I’m generally not in favor of travel bans on American citizens, but American Airlines is putting one in place that I can probably get behind. After attempting any number of compromises with the traveling public, the airline is putting an end to passengers traveling with “emotional support animals.” Exceptions will be made for registered service dogs for the disabled. This long-overdue change will take effect on January 11. No reason for the change was given as part of the announcement, but it should be fairly obvious to frequent fliers. (Associated Press)

American Airlines is banning emotional-support animals in a move that will force most owners to pay extra if they want their pets to travel with them.

The airline said Tuesday that it will allow animals in the cabin free of charge only if they are trained service dogs. The change takes effect Monday, although passengers who already bought tickets can fly with a companion animal until Feb. 1.

The move follows a similar decision by Alaska Airlines and is likely to be copied by other carriers. The U.S. Transportation Department cleared the way for the crackdown against companion animals last month.

To be fair, it wasn’t the fault of the airlines that all of this nonsense has been going on. The federal Department of Transportation had left a rule in place for years saying that the general category of “support animals” could include virtually any animal that fit in the cabin as long as the traveler had a note from a health professional. That rule was curtailed in December, allowing only certified, trained support dogs to fly for free.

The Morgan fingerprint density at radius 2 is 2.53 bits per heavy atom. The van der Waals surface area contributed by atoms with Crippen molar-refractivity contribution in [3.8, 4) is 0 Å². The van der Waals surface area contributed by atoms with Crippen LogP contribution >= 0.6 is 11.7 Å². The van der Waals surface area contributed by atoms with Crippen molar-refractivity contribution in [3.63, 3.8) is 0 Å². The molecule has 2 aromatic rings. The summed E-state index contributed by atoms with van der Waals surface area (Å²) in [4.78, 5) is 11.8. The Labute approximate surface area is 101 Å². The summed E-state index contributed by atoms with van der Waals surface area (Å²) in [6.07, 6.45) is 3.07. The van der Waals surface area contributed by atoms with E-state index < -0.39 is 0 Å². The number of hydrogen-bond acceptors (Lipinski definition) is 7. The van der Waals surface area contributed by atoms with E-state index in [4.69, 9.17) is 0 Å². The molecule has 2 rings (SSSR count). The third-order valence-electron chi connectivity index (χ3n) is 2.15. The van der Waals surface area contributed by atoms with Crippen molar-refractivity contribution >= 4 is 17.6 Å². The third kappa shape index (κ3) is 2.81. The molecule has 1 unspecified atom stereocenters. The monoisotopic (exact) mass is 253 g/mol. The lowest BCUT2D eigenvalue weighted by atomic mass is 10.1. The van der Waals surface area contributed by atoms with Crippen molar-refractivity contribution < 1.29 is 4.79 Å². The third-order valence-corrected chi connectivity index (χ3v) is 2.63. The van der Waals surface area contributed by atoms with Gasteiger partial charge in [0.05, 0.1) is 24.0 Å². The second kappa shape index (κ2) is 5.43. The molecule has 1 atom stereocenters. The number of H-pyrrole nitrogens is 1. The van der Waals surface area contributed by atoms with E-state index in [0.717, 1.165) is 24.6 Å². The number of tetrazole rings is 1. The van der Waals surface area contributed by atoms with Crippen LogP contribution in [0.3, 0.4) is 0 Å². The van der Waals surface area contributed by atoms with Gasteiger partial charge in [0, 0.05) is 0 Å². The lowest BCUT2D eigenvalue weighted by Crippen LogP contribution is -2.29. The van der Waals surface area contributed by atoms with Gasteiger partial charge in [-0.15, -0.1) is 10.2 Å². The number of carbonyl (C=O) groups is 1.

This has always been a somewhat difficult topic for me because my wife and I have always kept both cats and dogs as part of our family. Cats are independent enough to leave for several days at a time if you can find someone to come by and feed them every day. But dogs are far harder to deal with unless you want to drop them off with a relative, friend or a boarding kennel. I would dearly love to take my dog on the plane with us, but I know that’s generally unfair to the rest of the passengers. When we traveled from New York to Tennessee in 2018 to see the eclipse, we elected to drive there instead of flying just so our dog could come along.

The problem is that this entire “emotional support animal” concept was subject to massive abuse. People were showing up on flights with animals that were obviously just their pets, not legitimate support animals. They take up extra room and some are very poorly behaved. I have personally seen a dog peeing in the aisle on a flight. Also, there were scams running where you could order a certificate online for a fee, supposedly showing that your animal was “required for emotional support.”

Not to sound too harsh here, but if you are that emotionally fragile that you can’t get on a plane without your dog, cat, turtle, pot-bellied pig, or peacock, you should just stay out of airports. Flying is stressful enough for all of us, particularly now, with the threat of the pandemic hanging over the cramped economy-class cabins.

Alaska Airlines has already made a similar change to its rules. Here’s hoping that the rest of the major carriers follow suit in short order.